How to Watch ‘This Was the XFL’ 30 for 30 Online

vince mcmahon xfl

Getty Vince McMahon pictured during the first era of the XFL back in 2000.

Back before its current iteration, which returned to the gridiron in 2020, the XFL was a one-year venture that both launched and failed spectacularly. ESPN Films 30 for 30 This Was the XFL covers the short rise and fall of the Dick Ebersol and Vince McMahon backed league.

How to Watch ‘This Was the XFL’ Online

Every film in the complete 30 for 30 library, including This Was the XFL, can be watched with a subscription to ESPN+.

It costs $4.99 per month, or if you also want Hulu and Disney+, you can get all three for $12.99 per month, which works out to 25 percent savings:

Get the ESPN+/Disney+/Hulu Bundle

Once signed up for ESPN+, you can watch This Was the XFL on your computer via the ESPN website, or you can watch on your phone (iOS or Android), tablet, Roku, Fire TV Stick, Apple TV, Xbox One or other compatible streaming device via the ESPN app.

‘This Was the XFL’ 30 for 30 Preview

The XFL was the brainchild of NBC Sports President Dick Ebersol and wrestling tycoon Vince McMahon. For Ebersol, it was meant to fill the void for NBC after losing the rights to the NFL. For McMahon, well, he just liked to put on a good show.

Here’s the full summary of the film, per IMBD: A bold challenge, a fearless experiment and ultimately, a spectacular failure. In 2001, sports entertainment titans Ebersol and McMahon launched the XFL. It was hardly the first time a league had tried to compete with the NFL, but the brash audacity of the bid, combined with the personalities and charisma of Ebersol and McMahon and the marketing behemoths of their respective companies – NBC and WWE – captured headlines and a sense of undeniable anticipation about what was to come. Bringing together a cast of characters ranging from the boardrooms of General Electric to the practice fields of Las Vegas, “This Was the XFL” is the tale of – yes – all that went wrong, but also, how the XFL ended up influencing the way professional team sports are broadcast today.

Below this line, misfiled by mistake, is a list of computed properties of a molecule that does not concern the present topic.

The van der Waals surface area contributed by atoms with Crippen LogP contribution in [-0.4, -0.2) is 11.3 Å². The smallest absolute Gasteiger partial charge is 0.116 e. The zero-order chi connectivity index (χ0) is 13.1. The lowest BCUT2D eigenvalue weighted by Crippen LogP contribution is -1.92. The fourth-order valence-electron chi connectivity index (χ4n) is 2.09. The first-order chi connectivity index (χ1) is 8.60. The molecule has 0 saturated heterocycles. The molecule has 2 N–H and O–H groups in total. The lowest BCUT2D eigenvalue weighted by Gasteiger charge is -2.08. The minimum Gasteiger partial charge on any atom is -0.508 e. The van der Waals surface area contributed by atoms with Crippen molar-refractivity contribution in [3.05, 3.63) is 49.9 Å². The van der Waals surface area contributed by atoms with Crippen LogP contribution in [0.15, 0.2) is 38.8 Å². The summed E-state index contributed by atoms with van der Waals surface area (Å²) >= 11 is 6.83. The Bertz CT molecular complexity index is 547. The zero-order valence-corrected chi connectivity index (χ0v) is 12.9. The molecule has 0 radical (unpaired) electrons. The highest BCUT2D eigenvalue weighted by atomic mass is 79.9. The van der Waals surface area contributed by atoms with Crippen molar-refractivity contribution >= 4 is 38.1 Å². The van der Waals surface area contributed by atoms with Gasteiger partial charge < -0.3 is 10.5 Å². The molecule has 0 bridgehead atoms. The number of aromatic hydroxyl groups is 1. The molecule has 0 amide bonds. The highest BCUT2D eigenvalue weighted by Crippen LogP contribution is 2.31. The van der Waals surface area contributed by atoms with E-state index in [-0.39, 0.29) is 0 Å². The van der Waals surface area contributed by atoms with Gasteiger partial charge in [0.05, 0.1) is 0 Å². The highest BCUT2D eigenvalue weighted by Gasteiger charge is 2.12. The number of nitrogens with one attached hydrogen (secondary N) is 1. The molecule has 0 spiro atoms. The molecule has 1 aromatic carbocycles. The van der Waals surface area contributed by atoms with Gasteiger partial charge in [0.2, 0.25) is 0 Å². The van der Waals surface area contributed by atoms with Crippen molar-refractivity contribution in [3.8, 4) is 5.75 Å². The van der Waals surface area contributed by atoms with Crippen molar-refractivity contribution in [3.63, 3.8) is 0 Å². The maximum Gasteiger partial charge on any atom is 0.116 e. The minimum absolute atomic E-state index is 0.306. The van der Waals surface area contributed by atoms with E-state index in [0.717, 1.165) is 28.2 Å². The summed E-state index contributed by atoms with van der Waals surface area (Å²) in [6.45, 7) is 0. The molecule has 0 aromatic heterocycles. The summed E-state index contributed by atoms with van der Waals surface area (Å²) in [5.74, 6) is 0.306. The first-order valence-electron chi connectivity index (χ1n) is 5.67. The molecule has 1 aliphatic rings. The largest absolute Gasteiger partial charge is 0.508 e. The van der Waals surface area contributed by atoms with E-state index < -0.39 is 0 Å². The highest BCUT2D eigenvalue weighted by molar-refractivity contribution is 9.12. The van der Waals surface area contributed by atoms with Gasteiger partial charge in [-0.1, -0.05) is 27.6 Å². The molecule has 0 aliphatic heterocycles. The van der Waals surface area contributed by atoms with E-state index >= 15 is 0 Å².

And at the center of it all – a decades long friendship between one of the most significant television executives in media history and the one-of-a-kind WWE impresario. This film will explore how Ebersol and McMahon brought the XFL to life, and why they had to let it go.

Interestingly enough, the documentary is directed by Charlie Ebersol, who would go on to become the CEO of the Alliance of American Football — another start-up football league that went down in flames in 2019.

“My memory of the XFL was how much fun it was and how zany and how out of this world the whole experience was,” Charlie Ebersol told Bleacher Report. “I knew [making the film] was going to be crazy. But then the other side of it…interviewing my father and Vince—my dad is quite literally my father and Vince a father figure to me—was absolutely terrifying.”

The league featured plenty of wrestling-esque gimmicks, including players being allowed to put nicknames on their jerseys. That included names like: Death Blow, Dirty Durden and He Hate Me. And quite frankly, the league seemed more interested in the cheerleaders outfits than the brand of football on the field.

Onetime NBC Sports president Ken Schanzer might have summarized the failure of the league best in the film.